Lewitt DTP 640 REX Dual-Element Kick Drum Mic N635N

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Lewitt DTP 640 REX Dual-Element Kick Drum Mic N635N
In our February 2012 issue we introduced Austria-based Lewitt Audio, a then brand new microphone company marrying European design with Asian manufacturing.

Lewitt DTP 640 REX Dual-Element Kick Drum Mic N635N

In our February 2012 issue we introduced Austria-based Lewitt Audio, a then brand new microphone company marrying European design with Asian manufacturing. As I mentioned in that review, Lewitt sprang up out of nowhere and hit the ground running with a full product line of unique-looking, well built and versatile microphones in every category, from stage-flavored dynamics to studio-focused condensers and even mics of the wireless variety.

Versatile indeed -- the Authentica LCT 640 I reviewed last year is a large-diaphragm studio condenser with 5 polar patterns, 4 levels of attenuation, 4 choices of low-end roll-off, and to top it off each of those controls is digitally controlled! And that was just the start... for this review we look at Lewitt's flagship kick-drum mic, the DTP 640 REX that continues the Lewitt versatility trend.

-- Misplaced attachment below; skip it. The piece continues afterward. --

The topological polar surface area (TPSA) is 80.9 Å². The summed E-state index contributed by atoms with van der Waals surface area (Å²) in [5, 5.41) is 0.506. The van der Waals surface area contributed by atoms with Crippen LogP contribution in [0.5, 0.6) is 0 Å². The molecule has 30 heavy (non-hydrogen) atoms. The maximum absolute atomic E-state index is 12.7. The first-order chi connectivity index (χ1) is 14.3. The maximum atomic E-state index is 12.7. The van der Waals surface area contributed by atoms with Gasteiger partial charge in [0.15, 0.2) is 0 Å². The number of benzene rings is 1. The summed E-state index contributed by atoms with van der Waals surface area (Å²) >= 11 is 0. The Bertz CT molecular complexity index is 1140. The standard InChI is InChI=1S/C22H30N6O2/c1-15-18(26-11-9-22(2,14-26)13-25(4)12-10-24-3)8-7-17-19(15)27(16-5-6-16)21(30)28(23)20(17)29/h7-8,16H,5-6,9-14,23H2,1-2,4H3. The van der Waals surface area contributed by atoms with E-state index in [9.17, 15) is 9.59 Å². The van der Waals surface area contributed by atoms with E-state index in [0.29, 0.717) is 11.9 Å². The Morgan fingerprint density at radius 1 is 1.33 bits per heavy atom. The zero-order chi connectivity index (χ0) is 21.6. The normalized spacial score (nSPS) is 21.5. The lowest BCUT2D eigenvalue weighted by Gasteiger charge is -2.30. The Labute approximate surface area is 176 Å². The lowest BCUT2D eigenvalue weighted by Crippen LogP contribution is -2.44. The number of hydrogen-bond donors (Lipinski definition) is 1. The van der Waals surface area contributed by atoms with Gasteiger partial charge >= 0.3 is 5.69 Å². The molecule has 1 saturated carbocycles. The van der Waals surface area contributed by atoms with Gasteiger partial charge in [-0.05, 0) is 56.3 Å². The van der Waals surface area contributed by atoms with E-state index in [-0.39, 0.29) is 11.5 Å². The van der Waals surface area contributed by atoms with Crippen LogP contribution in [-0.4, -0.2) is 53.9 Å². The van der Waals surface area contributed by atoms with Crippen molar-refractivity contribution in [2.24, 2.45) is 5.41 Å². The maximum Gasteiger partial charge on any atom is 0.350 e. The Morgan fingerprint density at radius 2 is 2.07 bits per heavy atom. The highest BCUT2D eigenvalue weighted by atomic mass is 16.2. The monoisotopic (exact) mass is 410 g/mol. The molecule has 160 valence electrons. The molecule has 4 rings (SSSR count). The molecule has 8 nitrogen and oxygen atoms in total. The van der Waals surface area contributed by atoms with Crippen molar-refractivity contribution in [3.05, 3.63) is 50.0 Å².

Dynamic or Condenser? Yes!

First up in the versatility department, the DTP 640 houses both a standard dynamic capsule as well as a small-diaphragm condenser capsule on top of it, with the two capsules in perfect phase alignment.

Of course this is not a new idea; Audio-Technica shipped just such a mic a decade ago with the AE2500 (reviewed December 2003). But Lewitt has added to the basic concept with some interesting tweaks of its own for more versatility; the DTP 640 REX adds a unique character voicing or Enhanced Frequency Response switch and two levels of padding.

Heavy and built like a tank

With all of those electronics inside and weighing over 27 oz. this is one of the heavier kick drum mics I have seen. The DTP is also quite sizable at 6.22" in length and 2.80" in diameter. The closest mic in its size and appearance class would actually be Shure's Beta 52A. In other words, if you plan on placing it inside of a sound hole on a boom close to the drumhead, you will need a nicely counter-weighted stand.